Councilor 2017-2020whitelaw[at] fas.harvard.edu Gavin H. Whitelaw is a sociocultural anthropologist and Executive Director of Harvard University’s Edwin O. Reischauer Institute of Japanese Studies. His research focuses on issues of globalization, commerce, work, food, and consumer culture particularly in the context of contemporary Japan. Prior to coming to the Reischauer Institute, he was Senior Associate Professor of Anthropology and Japan Studies at International Christian University (ICU) in Tokyo. His writings have appeared in journals including Anthropology of Work Review, Gastronomica and Contemporary Japan, and most recently in the edited volume, Capturing Contemporary Japan (Hawai’i 2014).
Jing WANG 王菁 (Rice University)
jw28[at]rice.edu Jing Wang is a Ph.D. Candidate in Anthropology at Rice University. Her broad research interests are historical imagination, anthropology of state, urban development, social movement, ethnic community, documentary production, and modern Chinese art. Her dissertation project (July 2015 – July 2016) focuses on the Chinese state’s ongoing promotion of domestic multiculturalist policies through exploring the way it mobilizes cosmopolitan imaginaries of the “New Silk Road.”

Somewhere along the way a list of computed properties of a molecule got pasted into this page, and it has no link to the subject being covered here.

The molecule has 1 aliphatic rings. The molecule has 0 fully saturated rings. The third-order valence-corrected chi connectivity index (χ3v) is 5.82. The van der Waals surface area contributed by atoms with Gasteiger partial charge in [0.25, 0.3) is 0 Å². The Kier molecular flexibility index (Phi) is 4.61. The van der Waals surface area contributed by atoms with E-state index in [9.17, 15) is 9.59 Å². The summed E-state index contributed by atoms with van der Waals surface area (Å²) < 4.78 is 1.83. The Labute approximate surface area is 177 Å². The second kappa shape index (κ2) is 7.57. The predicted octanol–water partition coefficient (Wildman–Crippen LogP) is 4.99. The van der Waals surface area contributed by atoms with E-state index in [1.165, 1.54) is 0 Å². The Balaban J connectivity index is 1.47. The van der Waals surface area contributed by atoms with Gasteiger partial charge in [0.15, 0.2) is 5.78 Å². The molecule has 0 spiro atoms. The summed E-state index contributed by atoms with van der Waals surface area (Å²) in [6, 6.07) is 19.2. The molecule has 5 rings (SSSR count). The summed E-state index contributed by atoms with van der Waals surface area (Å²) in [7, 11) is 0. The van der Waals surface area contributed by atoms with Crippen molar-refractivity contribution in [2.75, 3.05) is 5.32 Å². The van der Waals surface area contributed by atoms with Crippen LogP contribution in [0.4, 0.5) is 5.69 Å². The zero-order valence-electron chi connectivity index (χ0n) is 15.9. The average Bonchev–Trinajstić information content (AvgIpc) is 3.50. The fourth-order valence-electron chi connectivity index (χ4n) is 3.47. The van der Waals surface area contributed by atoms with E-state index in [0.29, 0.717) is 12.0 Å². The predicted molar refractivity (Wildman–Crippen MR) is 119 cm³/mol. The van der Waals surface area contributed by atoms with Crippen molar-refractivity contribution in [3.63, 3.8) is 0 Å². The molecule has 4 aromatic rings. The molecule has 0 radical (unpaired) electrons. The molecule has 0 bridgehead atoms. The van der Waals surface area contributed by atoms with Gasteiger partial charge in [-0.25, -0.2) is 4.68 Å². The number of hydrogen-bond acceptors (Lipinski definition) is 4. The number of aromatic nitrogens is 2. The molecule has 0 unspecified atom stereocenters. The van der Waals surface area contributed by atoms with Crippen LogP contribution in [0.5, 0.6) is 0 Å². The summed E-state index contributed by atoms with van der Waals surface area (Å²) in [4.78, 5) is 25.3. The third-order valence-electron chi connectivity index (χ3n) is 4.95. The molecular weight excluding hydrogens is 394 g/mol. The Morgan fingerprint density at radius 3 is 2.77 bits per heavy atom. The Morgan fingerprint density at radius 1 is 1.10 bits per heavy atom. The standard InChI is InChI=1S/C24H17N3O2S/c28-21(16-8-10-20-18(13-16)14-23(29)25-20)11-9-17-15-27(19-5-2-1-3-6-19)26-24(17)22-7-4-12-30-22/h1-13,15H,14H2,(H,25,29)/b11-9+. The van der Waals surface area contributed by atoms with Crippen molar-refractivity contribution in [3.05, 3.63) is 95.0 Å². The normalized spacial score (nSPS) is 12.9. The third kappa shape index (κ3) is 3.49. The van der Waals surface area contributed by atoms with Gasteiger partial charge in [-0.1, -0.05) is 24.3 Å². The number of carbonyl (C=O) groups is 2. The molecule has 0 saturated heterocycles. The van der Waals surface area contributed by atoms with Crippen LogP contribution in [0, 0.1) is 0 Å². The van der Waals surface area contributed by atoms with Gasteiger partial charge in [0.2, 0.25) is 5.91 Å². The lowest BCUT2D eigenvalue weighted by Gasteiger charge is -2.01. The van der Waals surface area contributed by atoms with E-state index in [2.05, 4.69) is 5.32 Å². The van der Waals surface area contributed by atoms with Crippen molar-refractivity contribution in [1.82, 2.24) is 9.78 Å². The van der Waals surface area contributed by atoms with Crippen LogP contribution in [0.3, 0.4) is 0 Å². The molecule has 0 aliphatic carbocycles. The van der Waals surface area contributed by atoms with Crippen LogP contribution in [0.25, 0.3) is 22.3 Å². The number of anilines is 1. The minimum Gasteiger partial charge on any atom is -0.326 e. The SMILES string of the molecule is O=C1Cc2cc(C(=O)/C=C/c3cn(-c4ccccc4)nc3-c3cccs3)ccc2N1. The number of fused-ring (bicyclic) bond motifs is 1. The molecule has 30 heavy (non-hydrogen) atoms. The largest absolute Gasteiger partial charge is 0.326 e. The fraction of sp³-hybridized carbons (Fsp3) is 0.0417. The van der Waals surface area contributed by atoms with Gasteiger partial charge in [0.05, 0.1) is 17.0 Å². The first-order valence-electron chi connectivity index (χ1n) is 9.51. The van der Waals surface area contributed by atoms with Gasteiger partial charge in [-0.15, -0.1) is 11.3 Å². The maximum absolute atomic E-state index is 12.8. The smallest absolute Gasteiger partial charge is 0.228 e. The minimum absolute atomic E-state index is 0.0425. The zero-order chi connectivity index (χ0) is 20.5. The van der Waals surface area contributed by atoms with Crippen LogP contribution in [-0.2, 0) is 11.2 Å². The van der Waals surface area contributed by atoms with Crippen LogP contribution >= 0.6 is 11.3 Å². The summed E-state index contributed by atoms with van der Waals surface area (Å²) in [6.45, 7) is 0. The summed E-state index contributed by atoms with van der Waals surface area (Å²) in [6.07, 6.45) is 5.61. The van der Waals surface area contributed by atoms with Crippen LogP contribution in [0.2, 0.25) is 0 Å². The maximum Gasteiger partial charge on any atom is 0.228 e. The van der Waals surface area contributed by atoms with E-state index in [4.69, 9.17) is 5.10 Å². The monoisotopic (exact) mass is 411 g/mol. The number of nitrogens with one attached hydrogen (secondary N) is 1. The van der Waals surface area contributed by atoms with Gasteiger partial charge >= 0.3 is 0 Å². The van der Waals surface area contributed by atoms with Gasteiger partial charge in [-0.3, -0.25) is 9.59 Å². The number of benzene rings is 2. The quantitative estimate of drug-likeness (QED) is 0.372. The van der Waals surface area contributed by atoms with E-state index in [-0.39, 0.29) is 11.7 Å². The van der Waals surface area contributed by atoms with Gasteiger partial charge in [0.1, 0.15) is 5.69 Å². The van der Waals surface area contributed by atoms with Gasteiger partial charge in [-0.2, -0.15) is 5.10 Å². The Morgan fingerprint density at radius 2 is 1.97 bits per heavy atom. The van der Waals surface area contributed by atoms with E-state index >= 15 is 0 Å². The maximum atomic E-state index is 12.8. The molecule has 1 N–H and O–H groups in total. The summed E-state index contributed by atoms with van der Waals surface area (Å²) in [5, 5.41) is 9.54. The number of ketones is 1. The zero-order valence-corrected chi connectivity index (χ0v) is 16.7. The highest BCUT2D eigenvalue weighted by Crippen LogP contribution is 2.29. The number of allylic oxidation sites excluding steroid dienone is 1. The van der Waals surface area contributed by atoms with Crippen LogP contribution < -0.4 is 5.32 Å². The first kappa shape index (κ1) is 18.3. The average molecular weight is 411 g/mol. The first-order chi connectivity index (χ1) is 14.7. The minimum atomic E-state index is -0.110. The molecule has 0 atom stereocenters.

Yukun ZENG (University of Chicago)
Student Councilor 2017-2020zengy [at]uchicago.edu Yukun Zeng is a third-year Ph.D. student in the Anthropology Department at University of Chicago. His research focuses on the revitalization of traditional Confucian education in contemporary China. The major research question for his dissertation project is how traditional Confucian literacy and educational practices re-articulate Chinese parents’ concern for their children and how these Confucian ways are adopted as (alternative) educational, religious, or other social space, given the sociopolitical situation and value landscape in contemporary China.